By Michael Ashton

In this space I write a lot about inflation, but specifically I focus mostly on US inflation. However, inflation is substantially a global process – a paper by two ECB economists in 2005 (and our independent followup) found that nearly 80% of the variance in inflation in the G7 and G12 could be accounted for by a common factor. This observation has investment implications, but I’m not focusing on those here…I’m just presenting that fact to explain why I am about to show a chart of European inflation.

Right, so technically it’s my second article in a row in which I mention European inflation. In last Friday’s “Potpourri for $500, Alex”, I noted that core European inflation rebounded to 1.1% after being counted for dead at 0.7% last month. But what is illustrated above is the inflation swaps market, and so is forward-looking. I think this looks a lot more dramatic: investors expect 5-year European inflation to average 1.5% over the next 5 years (a year ago, they were at 1.1% or so and two years ago the market was at 0.7%), and to converge up towards 1.8% where the 5y, 5y forward inflation swap indicates the approximate long-run expectation since it’s not significantly influenced by wiggles in energy.

Continue reading European Inflation Concerns Also Rising?

Pardon Him

By Heisenberg

Markets gave Trump the benefit of the doubt to start the new week after a weekend that found the President spending what certainly seemed like an inordinate amount of time assailing various (and in some cases entirely imaginary) foes on Twitter.

Seemingly oblivious to the optics, Trump regaled the world on Monday morning with his thoughts on farmers, soybean taxes, “all sorts of trade barriers”, deficits, the constitutionality of the special counsel probe, his power to pardon himself and “Witch Hunts” that he says are being conducted by “conflicted” Democrats and unnamed “others” who he says are “angry” at him for reasons he didn’t specify.

That went on for nearly three hours.

Despite that, stocks were fine, seemingly content to ignore the incessant rantings of a guy who is now openly suggesting that he’d absolve himself of responsibility for crimes he committed on the off chance anyone actually ends up producing proof of those crimes and seemingly resigned to the notion that, as Goldman put it over the weekend, “US trade policy is a conundrum.”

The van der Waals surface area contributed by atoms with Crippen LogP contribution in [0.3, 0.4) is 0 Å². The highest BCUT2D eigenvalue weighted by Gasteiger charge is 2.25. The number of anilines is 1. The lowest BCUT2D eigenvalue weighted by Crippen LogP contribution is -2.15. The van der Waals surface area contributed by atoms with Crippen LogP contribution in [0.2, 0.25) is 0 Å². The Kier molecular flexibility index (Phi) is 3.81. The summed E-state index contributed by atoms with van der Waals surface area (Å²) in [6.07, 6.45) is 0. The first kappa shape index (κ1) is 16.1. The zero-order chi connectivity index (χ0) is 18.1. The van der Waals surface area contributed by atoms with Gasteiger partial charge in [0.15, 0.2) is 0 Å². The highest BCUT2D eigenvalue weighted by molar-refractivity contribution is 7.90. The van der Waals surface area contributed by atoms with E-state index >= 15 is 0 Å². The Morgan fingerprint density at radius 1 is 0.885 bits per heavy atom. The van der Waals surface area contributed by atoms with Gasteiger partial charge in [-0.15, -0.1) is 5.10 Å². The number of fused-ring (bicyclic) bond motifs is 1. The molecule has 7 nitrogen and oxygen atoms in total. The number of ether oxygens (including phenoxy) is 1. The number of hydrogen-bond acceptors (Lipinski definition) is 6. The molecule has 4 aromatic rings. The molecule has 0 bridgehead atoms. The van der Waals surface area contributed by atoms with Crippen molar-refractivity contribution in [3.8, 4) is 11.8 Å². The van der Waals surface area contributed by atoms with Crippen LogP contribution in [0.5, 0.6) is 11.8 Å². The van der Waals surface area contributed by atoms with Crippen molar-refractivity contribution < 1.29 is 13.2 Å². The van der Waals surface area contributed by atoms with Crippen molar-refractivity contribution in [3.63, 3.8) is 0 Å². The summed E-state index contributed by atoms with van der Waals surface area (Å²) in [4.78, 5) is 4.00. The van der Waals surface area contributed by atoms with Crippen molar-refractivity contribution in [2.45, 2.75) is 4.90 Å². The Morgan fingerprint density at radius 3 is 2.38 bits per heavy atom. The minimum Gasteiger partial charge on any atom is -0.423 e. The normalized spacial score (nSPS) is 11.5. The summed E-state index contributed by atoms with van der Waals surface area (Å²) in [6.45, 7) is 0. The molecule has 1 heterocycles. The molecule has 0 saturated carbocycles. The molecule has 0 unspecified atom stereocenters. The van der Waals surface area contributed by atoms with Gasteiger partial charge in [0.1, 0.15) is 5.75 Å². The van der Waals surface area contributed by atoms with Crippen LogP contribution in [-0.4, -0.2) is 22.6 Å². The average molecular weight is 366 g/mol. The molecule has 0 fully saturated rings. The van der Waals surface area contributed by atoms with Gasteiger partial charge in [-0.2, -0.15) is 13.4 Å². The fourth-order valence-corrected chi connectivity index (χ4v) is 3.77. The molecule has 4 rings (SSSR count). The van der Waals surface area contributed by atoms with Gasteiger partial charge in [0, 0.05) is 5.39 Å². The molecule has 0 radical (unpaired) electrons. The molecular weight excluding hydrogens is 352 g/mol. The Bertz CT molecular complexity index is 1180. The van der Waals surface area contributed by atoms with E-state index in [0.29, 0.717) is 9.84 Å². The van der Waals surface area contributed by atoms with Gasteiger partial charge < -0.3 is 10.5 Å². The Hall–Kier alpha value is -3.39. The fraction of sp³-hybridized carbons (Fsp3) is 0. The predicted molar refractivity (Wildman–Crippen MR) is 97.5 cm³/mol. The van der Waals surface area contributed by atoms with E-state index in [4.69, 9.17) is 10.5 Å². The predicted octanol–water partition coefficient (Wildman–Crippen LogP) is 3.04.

Continue reading Pardon Him

So I Get This Question About Millrock Resources (MRO.v)…

By Otto Rock

…on Twitter yesterday:

And yes, after about 15 seconds on the internetwebpipes indeed turns out that this Nick Hodge is another mining stockpick wealth make-yer-rich guru who plies his knavery on the green and foolish of this world (I’d pay more attention to them all but I can’t be arsed these days), he runs something called “The Outsider Club”* and yes, he’s pumping Millrock Resources (MRO.v) to his merry band on knownothings and doing this to the stock:

It won’t last. It never does. And guess who’s selling to the new buyers?

Continue reading So I Get This Question About Millrock Resources (MRO.v)…

Here We Are Again! More Than 75% Of Loans Backing CMBS Deals Are Interest-only Mortgages

By Anthony B. Sanders

Similar Level To Late 2006 and early 2007

While interest-only mortgages have almost disappeared in the residential space (thanks in part to the Consumer Financial Protect Bureau’s efforts), they are growing again in the unregulated commercial space.

(Bloomberg) – Commercial mortgage bonds are getting stuffed with the lowest-quality loans since the financial crisis by one measure, according to Moody’s Investors Service, a warning sign that the $517 billion market may be headed for harder times. More than 75 percent of the loans backing the bonds a re interest-only mortgages, a similar level to late 2006 and early 2007, Moody’s said. Those loans are riskier because borrowers don’t pay any principal early in the debt’s life. When that period expires, the property owners are on the hook for much higher payments.

cmbsredux

The percentage of interest-only loans in a commercial mortgage bond is an “important bellwether” for the industry, according to Moody’s analysts, because the loans are more likely to default and to bring bigger losses to lenders when they do. Underwriters aren’t taking steps to fully offset the rising risks, the ratings firm said.

Continue reading Here We Are Again! More Than 75% Of Loans Backing CMBS Deals Are Interest-only Mortgages

New Issue Promotions

By Bob Hoye

hoye

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The Strength Of Two Unfilled Up Gaps & A 50-Day High

By Rob Hanna

One interesting study that I discussed in last night’s subscriber letter considered the fact that SPY left an unfilled upside gap for the 2nd day in a row while closing at a 50-day high. The results table I shared can be found below.

2018-06-05